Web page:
Telling the DVLA, DVA or your licensing agency
If you have a driving licence or you are applying for one, you are required, by law, to tell the DVLA or DVA about your Parkinson's.
Not everyone with Parkinson's will experience problems with driving or be unable to drive, but it is important you tell the authorities so they can ensure your safety.
Contacting the DVLA or DVA
For the relevant details in the UK contact:
- the Drivers' Medical Group at the DVLA - if you're in England, Scotland or Wales or
- the Drivers Medical Section at the DVA - if you're in Northern Ireland
You'll need to give your driver number or full name, your address, your date of birth, and as much detail as possible about how Parkinson's affects you.
Anyone applying for a new driving licence has to complete a section on the application form indicating any health problems they have.
Once you've told the DVLA or DVA
Once you have notified the DVLA or DVA of your condition, you will be asked to complete the PK1 'Medical fitness to drive' form in England, Scotland and Wales.
In Northern Ireland you need to complete a DL1 form.
The DVLA or DVA may be able to make its decision just from the information provided.
However, if they need more information, the DVLA or DVA will write to your GP or specialist for further details.
They may ask you to go for a medical examination that will be carried out by a doctor specially chosen by the DVLA or DVA.
What the DVLA or DVA will decide
Once the DVLA or DVA has assessed your ability to drive, it will decide one of the following:
- to give you a licence without any restriction
- to give you a short licence for 1, 2 or 3 years (the decision is reviewed once the licence runs out)
- to refuse or withdraw your licence
- to restrict your licence to particular vehicles with adaptations
If your licence is refused or taken away
If your driving licence has been refused or taken away for medical reasons, then you may be entitled to a free bus pass (in England, Scotland or Wales), whatever your age.
Contact your local council to find out who issues disabled bus passes in your area. For more details:
- Apply for a disabled person's bus pass in England
- Concessionary travel in Wales
- Concessionary travel in Scotland
You are eligible for half-fare bus travel in Northern Ireland if you've had your driving licence refused or revoked on medical grounds.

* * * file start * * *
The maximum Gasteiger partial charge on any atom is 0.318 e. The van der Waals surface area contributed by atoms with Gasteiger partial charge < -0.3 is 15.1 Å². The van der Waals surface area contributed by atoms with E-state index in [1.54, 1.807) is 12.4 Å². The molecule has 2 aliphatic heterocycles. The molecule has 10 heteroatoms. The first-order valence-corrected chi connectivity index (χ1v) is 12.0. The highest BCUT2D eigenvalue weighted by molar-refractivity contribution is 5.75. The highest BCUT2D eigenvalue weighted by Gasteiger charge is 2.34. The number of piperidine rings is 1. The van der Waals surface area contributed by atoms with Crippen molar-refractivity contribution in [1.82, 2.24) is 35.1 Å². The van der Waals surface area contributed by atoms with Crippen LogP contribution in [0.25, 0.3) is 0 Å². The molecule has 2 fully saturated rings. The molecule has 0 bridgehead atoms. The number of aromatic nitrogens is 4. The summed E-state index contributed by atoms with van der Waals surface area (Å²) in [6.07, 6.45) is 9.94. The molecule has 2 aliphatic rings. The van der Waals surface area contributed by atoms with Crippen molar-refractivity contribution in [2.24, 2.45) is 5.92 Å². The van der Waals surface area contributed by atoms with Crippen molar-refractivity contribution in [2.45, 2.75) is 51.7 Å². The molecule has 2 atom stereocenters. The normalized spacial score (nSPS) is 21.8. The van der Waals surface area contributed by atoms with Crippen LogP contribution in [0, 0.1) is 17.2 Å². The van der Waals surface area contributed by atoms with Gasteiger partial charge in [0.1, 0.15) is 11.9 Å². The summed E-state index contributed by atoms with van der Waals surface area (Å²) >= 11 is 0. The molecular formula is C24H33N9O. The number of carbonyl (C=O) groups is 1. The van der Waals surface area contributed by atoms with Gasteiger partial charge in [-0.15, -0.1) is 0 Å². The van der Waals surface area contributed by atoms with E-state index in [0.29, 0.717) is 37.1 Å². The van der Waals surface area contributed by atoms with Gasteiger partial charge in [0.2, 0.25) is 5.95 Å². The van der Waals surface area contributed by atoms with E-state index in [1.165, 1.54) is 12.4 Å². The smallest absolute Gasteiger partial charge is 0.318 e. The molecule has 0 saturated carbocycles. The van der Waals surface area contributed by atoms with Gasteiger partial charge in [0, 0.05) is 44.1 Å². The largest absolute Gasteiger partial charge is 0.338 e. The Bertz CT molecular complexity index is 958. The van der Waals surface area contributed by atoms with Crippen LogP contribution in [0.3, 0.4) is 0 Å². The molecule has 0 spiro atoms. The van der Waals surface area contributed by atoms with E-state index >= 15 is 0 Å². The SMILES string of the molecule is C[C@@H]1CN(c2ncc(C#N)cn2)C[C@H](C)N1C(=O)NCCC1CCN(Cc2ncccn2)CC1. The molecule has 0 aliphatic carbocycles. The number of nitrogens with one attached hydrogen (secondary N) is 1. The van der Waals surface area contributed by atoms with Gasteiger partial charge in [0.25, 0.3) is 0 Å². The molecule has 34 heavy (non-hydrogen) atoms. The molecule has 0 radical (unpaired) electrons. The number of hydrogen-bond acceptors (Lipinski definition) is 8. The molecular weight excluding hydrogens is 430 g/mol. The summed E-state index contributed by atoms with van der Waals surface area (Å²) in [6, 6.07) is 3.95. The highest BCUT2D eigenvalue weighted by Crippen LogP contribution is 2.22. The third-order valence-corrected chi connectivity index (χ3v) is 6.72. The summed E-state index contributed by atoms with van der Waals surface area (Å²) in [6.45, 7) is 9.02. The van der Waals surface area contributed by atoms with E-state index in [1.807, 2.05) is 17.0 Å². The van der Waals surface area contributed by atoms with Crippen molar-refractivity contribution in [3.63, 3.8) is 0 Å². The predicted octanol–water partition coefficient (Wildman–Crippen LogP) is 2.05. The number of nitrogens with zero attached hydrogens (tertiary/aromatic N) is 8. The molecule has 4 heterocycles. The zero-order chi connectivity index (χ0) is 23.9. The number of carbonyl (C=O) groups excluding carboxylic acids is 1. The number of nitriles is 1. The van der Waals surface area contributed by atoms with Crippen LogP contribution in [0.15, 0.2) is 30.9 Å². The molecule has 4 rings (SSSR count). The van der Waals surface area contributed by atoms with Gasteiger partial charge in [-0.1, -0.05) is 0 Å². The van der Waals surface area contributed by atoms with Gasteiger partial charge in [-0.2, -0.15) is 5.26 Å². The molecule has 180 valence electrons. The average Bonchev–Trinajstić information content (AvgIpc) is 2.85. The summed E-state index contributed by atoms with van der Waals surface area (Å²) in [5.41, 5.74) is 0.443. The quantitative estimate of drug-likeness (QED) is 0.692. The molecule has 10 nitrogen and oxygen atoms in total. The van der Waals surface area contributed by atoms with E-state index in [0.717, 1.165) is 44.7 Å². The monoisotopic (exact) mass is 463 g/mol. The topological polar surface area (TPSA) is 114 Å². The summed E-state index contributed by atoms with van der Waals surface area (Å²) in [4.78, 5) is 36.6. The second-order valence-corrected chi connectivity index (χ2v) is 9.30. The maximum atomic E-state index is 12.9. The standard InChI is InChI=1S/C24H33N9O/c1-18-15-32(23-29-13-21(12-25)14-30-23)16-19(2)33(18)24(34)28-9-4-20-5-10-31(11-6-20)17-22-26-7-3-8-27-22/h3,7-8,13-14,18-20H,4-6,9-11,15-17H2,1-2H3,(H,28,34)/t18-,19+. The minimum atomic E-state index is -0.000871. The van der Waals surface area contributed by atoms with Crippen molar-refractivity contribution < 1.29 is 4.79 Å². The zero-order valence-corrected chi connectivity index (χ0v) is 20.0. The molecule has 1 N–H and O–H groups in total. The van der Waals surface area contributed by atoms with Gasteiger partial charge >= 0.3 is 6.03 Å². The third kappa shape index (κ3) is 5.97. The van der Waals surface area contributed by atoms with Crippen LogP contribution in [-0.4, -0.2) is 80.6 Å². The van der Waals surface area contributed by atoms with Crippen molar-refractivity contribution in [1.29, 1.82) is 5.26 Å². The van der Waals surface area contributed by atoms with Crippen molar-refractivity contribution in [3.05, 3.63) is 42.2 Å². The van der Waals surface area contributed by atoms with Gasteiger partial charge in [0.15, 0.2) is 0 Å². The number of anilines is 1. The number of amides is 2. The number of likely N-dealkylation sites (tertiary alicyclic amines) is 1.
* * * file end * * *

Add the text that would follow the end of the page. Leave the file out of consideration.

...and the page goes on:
This is also the case if you receive the mobility component of Disability Living Allowance.
If you have your licence refused or taken away on medical grounds and then become well enough to drive again, you can reapply for your licence.
If the DVLA or the DVA is happy after their medical enquiries, you can be issued with a new licence.
Challenging the decision
If you want the DVLA or DVA to reconsider its decision because you feel that they have misinterpreted or misunderstood the information provided, you should contact them explaining why you feel the decision is wrong.
The DVLA or DVA will generally reconsider its decision, but will expect the request to be supported by fresh medical evidence.
You may need to ask your GP or specialist to provide this, and you may have to pay for any letter that is written.
If the DVLA or DVA does not change its decision, you can appeal to the Magistrates' Court in England and Wales, the Sheriff Court in Scotland or to Petty Sessions in Northern Ireland.
Dealing with delays
Some people with Parkinson's have experienced delays in waiting for decisions about their licence from the DVLA.
This may happen even if the DVLA have been sent medical evidence stating that the person can drive safely.
If you live in England, Scotland or Wales we can help you raise a case with the DVLA regarding a delayed decision if:
- you have been waiting for 6 months or more for a decision and have tried to follow up your case
- you have been waiting for 3 months or more for a decision, have tried to follow up and you need to drive for your job.
If you meet these criteria, call our free confidential helpline on 0808 800 0303 to raise a case.
Driving in Jersey and Guernsey
In Guernsey you have to tell Driver and Vehicle Licensing if you have any disability or illness that may affect your driving.
You need to fill in a medical report form that has to be signed by your GP or specialist. If you have an existing medical condition, you must renew your licence every five years.
In Guernsey you need to exchange your UK licence (if you have one) for a Guernsey version within a year of living there. If you don’t do this, you will be required to retake your driving test, including the theory test.
In Jersey you must tell your local parish if you have a condition that may affect your driving. You must also tell them if your condition gets worse.
You can renew your jersey driving license online. Or, you can collect a form from your local parish hall to apply for a new license or renew your existing one.